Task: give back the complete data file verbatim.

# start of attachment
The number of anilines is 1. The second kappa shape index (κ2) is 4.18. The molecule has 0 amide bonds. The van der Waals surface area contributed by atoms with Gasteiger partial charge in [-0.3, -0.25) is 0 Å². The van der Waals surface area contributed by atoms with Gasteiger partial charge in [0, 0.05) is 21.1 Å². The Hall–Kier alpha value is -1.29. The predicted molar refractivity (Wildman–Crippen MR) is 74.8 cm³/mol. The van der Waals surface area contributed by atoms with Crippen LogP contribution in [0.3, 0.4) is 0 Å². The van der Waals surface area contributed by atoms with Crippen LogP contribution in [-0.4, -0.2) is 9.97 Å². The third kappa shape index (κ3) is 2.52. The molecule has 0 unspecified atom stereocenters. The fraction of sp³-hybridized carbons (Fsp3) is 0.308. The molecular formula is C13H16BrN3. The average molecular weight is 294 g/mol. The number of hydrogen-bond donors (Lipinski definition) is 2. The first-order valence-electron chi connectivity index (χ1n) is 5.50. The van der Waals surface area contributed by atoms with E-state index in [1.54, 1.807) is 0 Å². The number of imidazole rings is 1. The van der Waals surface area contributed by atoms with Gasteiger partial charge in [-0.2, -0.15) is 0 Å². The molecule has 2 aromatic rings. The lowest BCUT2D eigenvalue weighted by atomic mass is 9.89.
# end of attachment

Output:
The number of anilines is 1. The second kappa shape index (κ2) is 4.18. The molecule has 0 amide bonds. The van der Waals surface area contributed by atoms with Gasteiger partial charge in [-0.3, -0.25) is 0 Å². The van der Waals surface area contributed by atoms with Gasteiger partial charge in [0, 0.05) is 21.1 Å². The Hall–Kier alpha value is -1.29. The predicted molar refractivity (Wildman–Crippen MR) is 74.8 cm³/mol. The van der Waals surface area contributed by atoms with Crippen LogP contribution in [0.3, 0.4) is 0 Å². The van der Waals surface area contributed by atoms with Crippen LogP contribution in [-0.4, -0.2) is 9.97 Å². The third kappa shape index (κ3) is 2.52. The molecule has 0 unspecified atom stereocenters. The fraction of sp³-hybridized carbons (Fsp3) is 0.308. The molecular formula is C13H16BrN3. The average molecular weight is 294 g/mol. The number of hydrogen-bond donors (Lipinski definition) is 2. The first-order valence-electron chi connectivity index (χ1n) is 5.50. The van der Waals surface area contributed by atoms with E-state index in [1.54, 1.807) is 0 Å². The number of imidazole rings is 1. The van der Waals surface area contributed by atoms with Gasteiger partial charge in [-0.2, -0.15) is 0 Å². The molecule has 2 aromatic rings. The lowest BCUT2D eigenvalue weighted by atomic mass is 9.89.